In a post responding to my remarks on fantasy earlier today, Anon writes:
Levi, I know flattering leftist homologies have been made by Zizek and others between Lacan’s subject of drive and Badiou’s subject of the truth procedure, but to me, there is also a conservative side to the traversing of the fantasy. Once you forget the Big Revolution and changing the world and all that (an elusive object of the metonymy of desire par excellence), what is left for you than to turn…pragmatic and utilitarian, perhaps? I couldn’t care less about changing the world politics though I go to elections every now and then, I still pay taxes, enjoy my daily lunch and a drink with friends after the hard day’s work not to mention some good screwing with my wife a few times a week. Should I traverse my petty bourgeois fantasy? But what if I’m already on the other side?
I think Anon here makes a very good observation pertaining to the difference between the practice of Lacanian psychoanalysis in the clinic and Zizek’s political project. Ideally (both Freud and Lacan talked about the impossibility of analysis as a profession), the analyst has no particular stance on the outcome of analysis. Traversing the fantasy in analysis does not entail that someone is going to become a revolutionary subject, that they’ll become leftist, or that they’ll accomplish anything in particular. An analyst is an advocate of the analysand’s desire, not of a preconceived agenda or conception of the good. Indeed, Lacan warned against the desire to do good as this desire inevitably smuggles in the analyst’s own imaginary and desires. Or as Lacan put it much earlier in the Rome Discourse, the analyst agrees to play dead. At most, traversing the fantasy entails that the analysand encounters the non-existence of the big Other and discovers the impossibility of complete or total jouissance which, in turn, opens the possibility of enjoying those bits and remainders of jouissance that are available.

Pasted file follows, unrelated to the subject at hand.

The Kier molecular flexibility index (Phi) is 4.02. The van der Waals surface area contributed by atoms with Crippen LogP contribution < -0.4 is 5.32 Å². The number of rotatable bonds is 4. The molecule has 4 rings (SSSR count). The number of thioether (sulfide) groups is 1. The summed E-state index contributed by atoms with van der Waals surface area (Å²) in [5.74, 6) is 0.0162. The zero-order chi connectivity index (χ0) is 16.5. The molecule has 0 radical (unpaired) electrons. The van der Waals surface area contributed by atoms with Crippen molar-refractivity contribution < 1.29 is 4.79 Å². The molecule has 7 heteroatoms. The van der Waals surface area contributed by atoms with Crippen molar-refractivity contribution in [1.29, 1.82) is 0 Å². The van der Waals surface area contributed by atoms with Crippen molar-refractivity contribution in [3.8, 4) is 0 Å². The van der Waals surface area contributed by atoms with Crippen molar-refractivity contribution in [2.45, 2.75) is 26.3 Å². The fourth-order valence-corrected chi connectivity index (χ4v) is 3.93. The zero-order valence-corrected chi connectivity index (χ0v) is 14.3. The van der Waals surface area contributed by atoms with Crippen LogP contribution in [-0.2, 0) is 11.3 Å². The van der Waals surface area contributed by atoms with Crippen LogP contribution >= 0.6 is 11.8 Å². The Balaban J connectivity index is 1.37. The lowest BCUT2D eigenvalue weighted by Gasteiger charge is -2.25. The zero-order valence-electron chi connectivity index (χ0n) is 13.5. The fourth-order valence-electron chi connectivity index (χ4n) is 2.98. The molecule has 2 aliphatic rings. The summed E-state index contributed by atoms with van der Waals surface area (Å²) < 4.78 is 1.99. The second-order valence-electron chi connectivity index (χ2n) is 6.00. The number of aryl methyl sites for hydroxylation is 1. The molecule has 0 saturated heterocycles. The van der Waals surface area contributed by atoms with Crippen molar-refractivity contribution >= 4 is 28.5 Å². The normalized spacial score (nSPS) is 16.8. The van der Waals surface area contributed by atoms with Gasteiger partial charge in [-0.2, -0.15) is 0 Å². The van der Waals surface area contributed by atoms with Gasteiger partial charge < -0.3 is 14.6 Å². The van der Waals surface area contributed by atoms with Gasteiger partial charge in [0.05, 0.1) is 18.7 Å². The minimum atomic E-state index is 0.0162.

I don’t know that I would describe this in the sort of pragmatic, bourgeois, and utilitarian terms Anon describes it in terms of (the Bourgeois strike me as very concerned with what the Other thinks, as can be discerned in Kierkegaard’s astute psychological descriptions in The Sickness unto Death), but he does have a point. Take Zizek’s description of drive as a sort of parallex shift in how we view desire. The subject experiences desire teleologically as aiming at some state of completeness that somehow we perpetually fail to acheive. I never get the right girl. I never write the right book. I never get the right job. Etc. However, if we anamorphically shift our perspective on desire, we discern drive, where the whole point of the activity is precisely its repetition without ever reaching the goal. The jouissance lies not in the goal, but in the repetition of the failure or the activity itself. Now if the outcome of analysis is a shift from being a subject of desire to a subject of drive, we can very well imagine post-analyzed subjects who draw their enjoyment precisely from some idiotic activity like Kinsey collecting his gall wasps or Husserl producing ever refined phenomenological descriptions of minutiae, without entertaining a belief that these activities are undertaken for the sake of some grand goal that might someday complete itself. The telos of such activity and its jouissance lies in the activity itself, and the subject feels no need to call on the approval of the Other to engage in this enjoyment, nor does he see this enjoyment as an act of transgression attempting to steal jouissance back from the Other.